Archive for September, 2013

into the dark (2012)

Posted: September 18, 2013 in Uncategorized
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When Sophia’s father dies she has a crisis of faith, denouncing religion and isolating herself. Thinks begin to look up when she meets a young man with whom she has an instant connection and falls in love, before ghostly happenings threaten to tear them apart.

A romantic supernatural thriller, “Into the Dark” (also known as “I Will Follow You Into the Dark”) debuted at last year’s Hollywood Film Festival, by all accounts generating a decent amount of “buzz”, and finally sees a mainstream release this year.

As the star-crossed lovers the makers have cast two actors chiefly known for their exploits on the small screen, with fairly predictable results. Mischa Barton has a nice line in wistful stares, which is just as well as they make up the bulk of her passionless performance. There is a real disconnect between the words she is saying and her delivery, as if she is reading sentences she doesn’t understand from a foreign language phrasebook. Ryan Eggold (best known for the reboot of 90210) fares better, having the occasional moment of charm in his delivery and making the most of the odd good line (“I like to brain damage my women”) but it seems that delivering a believable performance has come second to cocking his head and nailing his half-smile for the camera.

Neither are helped by a script filled with trite dialogue, poor characterisation and plot points that end up going nowhere. The film initially tries to be a romance against a backdrop of supernatural threat and while slow-moving, still manages to feel rushed. Rather than have the relationship progress or the peril heighten it feels like the film just plays the same scenes out over and over again, as if they included alternate takes in the final cut to bump up the runtime. Attempts to flesh out the relationship with cutaways, montages and flashbacks seem tacked on and leave the film feeling somewhat jumbled.

Late on, the film introduces some disposable characters and descends into a jumbled mess of poorly executed ghost house cliches (“Did you hear that?”), even shamelessly lifting some shots and story ideas wholesale from other horror movies. The film becomes increasingly nonsensical the longer it goes on, throwing a bewildering amount of horror tropes at the screen to see if any stick (spoilers: they don’t), before settling down into an unsatisfying conclusion that strives to be meaningful but just feels old hat.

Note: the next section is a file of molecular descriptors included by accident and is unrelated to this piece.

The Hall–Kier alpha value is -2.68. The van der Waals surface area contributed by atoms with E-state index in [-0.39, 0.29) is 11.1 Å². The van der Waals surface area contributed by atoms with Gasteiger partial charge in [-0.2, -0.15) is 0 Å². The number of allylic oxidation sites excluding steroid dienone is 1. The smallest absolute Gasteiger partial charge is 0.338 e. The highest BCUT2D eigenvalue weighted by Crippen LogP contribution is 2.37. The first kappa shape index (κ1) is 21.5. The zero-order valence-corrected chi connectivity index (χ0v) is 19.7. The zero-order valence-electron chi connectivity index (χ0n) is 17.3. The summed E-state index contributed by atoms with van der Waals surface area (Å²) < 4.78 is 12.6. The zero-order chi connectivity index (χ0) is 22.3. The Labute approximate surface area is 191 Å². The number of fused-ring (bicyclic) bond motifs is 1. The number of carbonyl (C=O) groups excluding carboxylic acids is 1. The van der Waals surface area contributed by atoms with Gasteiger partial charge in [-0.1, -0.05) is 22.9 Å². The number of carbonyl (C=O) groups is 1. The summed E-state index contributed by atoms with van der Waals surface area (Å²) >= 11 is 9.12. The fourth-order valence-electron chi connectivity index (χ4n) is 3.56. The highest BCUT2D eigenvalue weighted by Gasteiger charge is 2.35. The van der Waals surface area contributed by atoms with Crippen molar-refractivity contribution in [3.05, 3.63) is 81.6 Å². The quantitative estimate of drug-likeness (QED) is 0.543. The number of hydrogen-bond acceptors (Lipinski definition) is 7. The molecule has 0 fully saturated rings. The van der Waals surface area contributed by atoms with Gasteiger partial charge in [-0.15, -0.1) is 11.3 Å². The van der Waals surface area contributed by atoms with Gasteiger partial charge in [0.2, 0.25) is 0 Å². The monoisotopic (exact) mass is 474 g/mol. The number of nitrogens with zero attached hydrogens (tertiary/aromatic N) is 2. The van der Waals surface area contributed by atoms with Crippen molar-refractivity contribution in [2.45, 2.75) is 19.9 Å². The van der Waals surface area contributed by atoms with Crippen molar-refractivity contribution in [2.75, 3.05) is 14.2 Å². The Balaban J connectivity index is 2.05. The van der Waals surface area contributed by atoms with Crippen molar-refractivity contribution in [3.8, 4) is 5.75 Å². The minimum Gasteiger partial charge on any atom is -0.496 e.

“Into the Dark” is a ponderous shambles, poorly realised and incredibly derivative. You sense that writer/director Mark Edwin Robinson believed he had something profound to say, and the initial premise may be interesting in more capable hands, but what we have ended up with here is a dull misfire, neither intriguing nor frightening.


bad milo (2013)

Posted: September 2, 2013 in Uncategorized
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An accountant suffers from crippling bowel problems which he believes are a symptom of stress. As circumstances begin to get the better of him both personally and professionally, the horrifying true cause of his stomach issues is revealed to him…a demon that resides in his gut.

The cinematic world has clearly suffered from a lack of “monster living in your ass” movies and writer/director Jacob Vaughn has taken it upon himself to set the record straight. The wonderfully trashy premise strongly recalls the output of Frank Henenlotter and thematically plays with the dangers of repressing your emotions and the fear of being a bad father. However, while the director never misses a chance to whack you over the head with the subtexts, they are poorly realised and go nowhere, feeling like an attempt to create an illusion of depth where none exists or was needed.

“Bad Milo” is a horror-comedy that only occasionally manages to be either effectively. There is the odd gruesome scene that will appeal to lovers of trash cinema, but these are few and far between. Likewise, although the film does have some nicely comedic visuals and the occasional good one-liner (“I’m an accountant, I don’t know the first thing about humans”) these are the exception and a lot of the “comedic” moments fall incredibly flat, particularly in an over-long middle stretch with few highlights.

The cast are primarily drawn from recent American television comedy and most bring variations on their usual schtick to what are largely underwritten roles. Ken Marino is sympathetic as Duncan, the put-upon accountant, and makes the best of the few good lines he is handed. He clearly deserves much better than the material he is lumbered with both comedically and dramatically. Most of the supporting cast bravely attempt to bring life to what they are given, particularly the always-excellent Stephen Root, but their characters are mostly dependent on the viewer being aware of their personas already rather than being fully fleshed out here.

The over-bearing score seemingly tries to ape the sound of Danny Elfman (not something that should be aspired to at all, yet alone on a limited budget) and ends up distracting from scenes rather than adding to them. The cumulative effect of the jaunty sounds, uneven tone and poor characterisation leaves this feeling like a “comedy” episode of “Tales from the Crypt”, needlessly padded to get it up to feature length.

“Bad Milo” has a terrifically fun premise and a strong cast but squanders both, being only intermittently enjoyable over the course of an incredibly slow moving 85 minutes. A strong, if overly neat, ending with real charm threatens to rescue some goodwill, but it is hard to forget the sheer tedium that preceded it.